ARTICHOKE. The common artichoke, Cynara, scolymus, is a plant belonging to the natural order Compositae, having some resemblance to a large thistle. It has long been esteemed as a culinary vegetable; the parts chiefly employed being the immature receptacle or floret disk, with the lower part of the surrounding leaf-scales, which are known as "artichoke bottoms." In Italy the receptacles, dried, are largely used in soups; those of the cultivated plant as Carciofo domestico, and of the wild variety as Carciofo spinoso.
The Jerusalem artichoke, Helianthus tuberosus, is a distinct plant belonging to the same order, cultivated for its tubers. It closely resembles the sunflower, and its popular name is a corruption of the Italian Girasole Articiocco, the sunflower artichoke. It is a native of Canada and the north-eastern United States, and was cultivated by the aborigines. The tubers are rich in the carbohydrate inulin and in sugar.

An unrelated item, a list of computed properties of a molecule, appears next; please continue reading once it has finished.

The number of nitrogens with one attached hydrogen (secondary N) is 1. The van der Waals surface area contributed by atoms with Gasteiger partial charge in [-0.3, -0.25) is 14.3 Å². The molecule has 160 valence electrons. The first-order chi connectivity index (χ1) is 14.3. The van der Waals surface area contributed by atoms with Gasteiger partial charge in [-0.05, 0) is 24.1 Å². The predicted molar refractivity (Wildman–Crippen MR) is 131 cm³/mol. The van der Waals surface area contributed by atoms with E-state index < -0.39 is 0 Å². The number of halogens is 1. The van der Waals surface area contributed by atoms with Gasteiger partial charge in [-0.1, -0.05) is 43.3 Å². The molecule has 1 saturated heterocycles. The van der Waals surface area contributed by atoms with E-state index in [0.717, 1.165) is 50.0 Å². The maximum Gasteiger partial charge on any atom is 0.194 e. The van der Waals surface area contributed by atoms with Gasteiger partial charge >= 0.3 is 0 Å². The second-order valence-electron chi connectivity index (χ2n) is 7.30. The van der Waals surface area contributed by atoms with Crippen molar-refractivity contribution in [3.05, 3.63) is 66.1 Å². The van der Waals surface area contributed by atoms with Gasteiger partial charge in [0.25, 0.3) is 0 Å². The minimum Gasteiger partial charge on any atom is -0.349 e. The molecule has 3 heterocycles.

The name is derived from the northern Italian articiocco, or arciciocco, modern carciofo; these words come, through the Spanish, from the Arabic al-kharshuf. False etymology has corrupted the word in many languages: it has been derived in English from "choke," and "heart," or the Latin hortus, a garden; and in French, the form artichaut has been connected with chaud, hot, and chou, a cabbage.
Note - this article incorporates content from Encyclopaedia Britannica, Eleventh Edition, (1910-1911)